Sports correspondant & historian
Sideline Sid got dressed up into his good gear last Friday night for the Bay of Plenty Cricket prize giving and launch of the BOP Cricket history book.
There was plenty of glitz and glamour on show at Mills Reef Winery, as the sold out crowd of 150 cricket people dressed to impress.
The special guest on the night was Black Caps coach John Wright, who took time our of his busy schedule to come to the Western Bay, to take part in the launch of Caught Wright Bowled Beard – The Story of Bay of Plenty Cricket 1931-2011.
In the many sports functions that Sideline Sid has gone to over the years - he has heard few better after dinner speakers. John regaled a captive audience with plenty of humour that brought a myriad of laughs to his entranced listeners.
He also spoke about the qualities he expects in the young men that play in the Black Cap uniform under his reign.
John Wright’s very first expectation is excellence in time keeping. He said if the players haven’t been engrained with the discipline of turning up when requested, they are unlikely to unable to have the other qualities, to become an outstanding player.
He also praised the Bay of Plenty Cricket pathway, which has seen four local Black Caps of Graeme Aldridge, Kane Williamson, Trent Boult and Daniel Flynn, play for the national team in the last season.
While John jested a little with Trent, G and Flynny, who were all at the dinner, he also sang their praises complimenting them on their determination, playing skills and commitment to the game.
Outstanding speakers such as John Wright always do their homework before the event. John got hold of the history book, and used the match reports to tell stories about the three games he played against Bay of Plenty in his playing days.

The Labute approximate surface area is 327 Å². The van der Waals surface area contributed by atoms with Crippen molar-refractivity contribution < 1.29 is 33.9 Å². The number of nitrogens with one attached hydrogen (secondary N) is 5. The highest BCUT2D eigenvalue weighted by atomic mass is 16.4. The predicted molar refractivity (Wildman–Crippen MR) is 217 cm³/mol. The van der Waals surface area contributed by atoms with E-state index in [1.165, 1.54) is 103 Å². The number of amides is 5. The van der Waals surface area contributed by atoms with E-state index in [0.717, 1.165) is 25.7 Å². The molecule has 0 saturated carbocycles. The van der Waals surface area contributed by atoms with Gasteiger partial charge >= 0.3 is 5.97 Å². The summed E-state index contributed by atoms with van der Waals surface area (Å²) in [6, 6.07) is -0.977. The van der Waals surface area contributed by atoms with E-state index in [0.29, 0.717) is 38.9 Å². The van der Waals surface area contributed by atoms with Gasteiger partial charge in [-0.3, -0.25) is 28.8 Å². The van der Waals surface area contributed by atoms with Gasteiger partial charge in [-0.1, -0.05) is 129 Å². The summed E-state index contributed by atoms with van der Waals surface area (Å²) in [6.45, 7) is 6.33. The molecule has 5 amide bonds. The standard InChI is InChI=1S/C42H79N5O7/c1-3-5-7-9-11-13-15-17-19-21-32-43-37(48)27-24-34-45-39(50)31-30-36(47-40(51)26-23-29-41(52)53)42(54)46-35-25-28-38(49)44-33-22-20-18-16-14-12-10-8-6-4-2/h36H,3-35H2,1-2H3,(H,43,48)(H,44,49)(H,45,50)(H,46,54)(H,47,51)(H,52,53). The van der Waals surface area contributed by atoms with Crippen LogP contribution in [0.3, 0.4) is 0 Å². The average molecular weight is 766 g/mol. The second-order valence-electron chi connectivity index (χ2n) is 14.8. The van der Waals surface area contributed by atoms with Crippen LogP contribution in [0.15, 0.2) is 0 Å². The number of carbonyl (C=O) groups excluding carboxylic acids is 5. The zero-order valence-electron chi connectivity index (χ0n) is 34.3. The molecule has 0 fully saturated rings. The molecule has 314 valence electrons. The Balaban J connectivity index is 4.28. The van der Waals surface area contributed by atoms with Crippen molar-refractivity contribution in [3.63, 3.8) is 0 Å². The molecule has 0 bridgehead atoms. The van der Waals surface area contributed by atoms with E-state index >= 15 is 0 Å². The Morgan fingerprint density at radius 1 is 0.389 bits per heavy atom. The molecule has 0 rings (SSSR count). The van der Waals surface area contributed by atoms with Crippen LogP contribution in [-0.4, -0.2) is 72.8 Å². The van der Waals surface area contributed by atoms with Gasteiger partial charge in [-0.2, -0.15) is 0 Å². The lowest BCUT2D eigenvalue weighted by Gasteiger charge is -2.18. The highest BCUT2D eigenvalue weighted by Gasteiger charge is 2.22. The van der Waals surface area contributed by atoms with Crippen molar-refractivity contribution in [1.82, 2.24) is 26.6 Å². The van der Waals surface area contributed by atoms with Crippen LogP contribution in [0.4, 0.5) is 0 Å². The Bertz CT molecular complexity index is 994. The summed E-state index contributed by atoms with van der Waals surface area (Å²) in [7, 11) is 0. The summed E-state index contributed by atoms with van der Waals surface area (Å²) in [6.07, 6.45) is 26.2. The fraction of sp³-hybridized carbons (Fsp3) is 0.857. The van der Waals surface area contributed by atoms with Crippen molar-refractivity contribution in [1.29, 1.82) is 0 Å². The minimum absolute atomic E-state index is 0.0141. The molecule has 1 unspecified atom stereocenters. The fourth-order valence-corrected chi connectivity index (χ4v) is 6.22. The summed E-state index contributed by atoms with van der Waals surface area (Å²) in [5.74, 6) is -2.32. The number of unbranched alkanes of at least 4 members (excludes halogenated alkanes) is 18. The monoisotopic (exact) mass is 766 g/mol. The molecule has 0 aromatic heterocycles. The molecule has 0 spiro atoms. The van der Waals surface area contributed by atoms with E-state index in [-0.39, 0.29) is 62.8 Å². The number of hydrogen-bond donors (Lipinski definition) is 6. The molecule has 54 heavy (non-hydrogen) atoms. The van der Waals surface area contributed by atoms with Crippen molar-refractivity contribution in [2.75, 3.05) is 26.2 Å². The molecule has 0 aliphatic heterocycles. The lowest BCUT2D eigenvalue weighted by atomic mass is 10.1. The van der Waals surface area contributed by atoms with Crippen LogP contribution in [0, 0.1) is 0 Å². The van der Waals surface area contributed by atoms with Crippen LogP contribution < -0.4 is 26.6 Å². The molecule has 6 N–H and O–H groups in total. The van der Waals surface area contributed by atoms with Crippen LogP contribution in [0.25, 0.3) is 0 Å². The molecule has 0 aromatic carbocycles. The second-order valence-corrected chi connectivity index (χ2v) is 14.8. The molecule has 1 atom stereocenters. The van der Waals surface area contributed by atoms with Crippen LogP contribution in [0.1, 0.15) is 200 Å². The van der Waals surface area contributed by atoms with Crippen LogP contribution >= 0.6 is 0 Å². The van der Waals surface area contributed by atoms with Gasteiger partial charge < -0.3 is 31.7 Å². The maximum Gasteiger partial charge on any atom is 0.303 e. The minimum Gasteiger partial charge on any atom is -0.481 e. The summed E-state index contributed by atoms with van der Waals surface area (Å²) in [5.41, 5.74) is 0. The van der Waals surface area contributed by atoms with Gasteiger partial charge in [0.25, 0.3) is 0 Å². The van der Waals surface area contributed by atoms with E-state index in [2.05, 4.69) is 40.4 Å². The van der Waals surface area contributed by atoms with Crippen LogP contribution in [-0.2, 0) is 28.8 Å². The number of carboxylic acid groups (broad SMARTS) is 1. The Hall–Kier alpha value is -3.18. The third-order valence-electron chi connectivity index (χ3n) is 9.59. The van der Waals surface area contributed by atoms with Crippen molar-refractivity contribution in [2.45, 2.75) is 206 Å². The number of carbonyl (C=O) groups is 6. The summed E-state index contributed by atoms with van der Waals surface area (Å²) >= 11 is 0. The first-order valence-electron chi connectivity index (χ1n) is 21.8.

The last was a testy Hawke Cup elimination match, between the Bay and Counties, who had just changed names from the Franklin CA. The Bay entered the encounters as heavy favourites with New Zealand players Richard Collinge, Andy Roberts and Geoff Howarth in their ranks.
However, the record book shows that Counties with Wright in their side, were dismissed for 209 then bowled the odds on favourites out for 189, to take the honours courtesy of first innings points. What made the story even more special was that Bill Aldridge and Ian Mason, who played for the Bay in the match, were at the book launch.
The book launch also encompassed the Bay of Plenty Cricket annual prize giving, which recognised excellence on the field of play during the 2011/12 season.
Kane Williamson, who is currently playing English county cricket, won the BOPCA Player of the Year for the second successive season. The still relative youngster is now a permanent fixture in the Black Caps, and looks headed to become one of the best-known players in world cricket. In the last year Kane has developed his skills in all three forms of the game, as well as honing his talent as a more than useful spin bowler.
The Bay of Plenty Women’s Player of the Year has had a no less dramatic twelve months than Kane.
Anna Peterson is another example of a youngster, who has graduated from the BOP Cricket pathway, to play top class cricket.
A White Fern call-up in the series against England was the icing on the cake, for a young player who had a sterling season with the Northern Spirit.
The awards night also recognised a considerable number of young men (and women) who are poised to stamp their authority on the game in the Bay of Plenty in the coming years
Seeya at the Game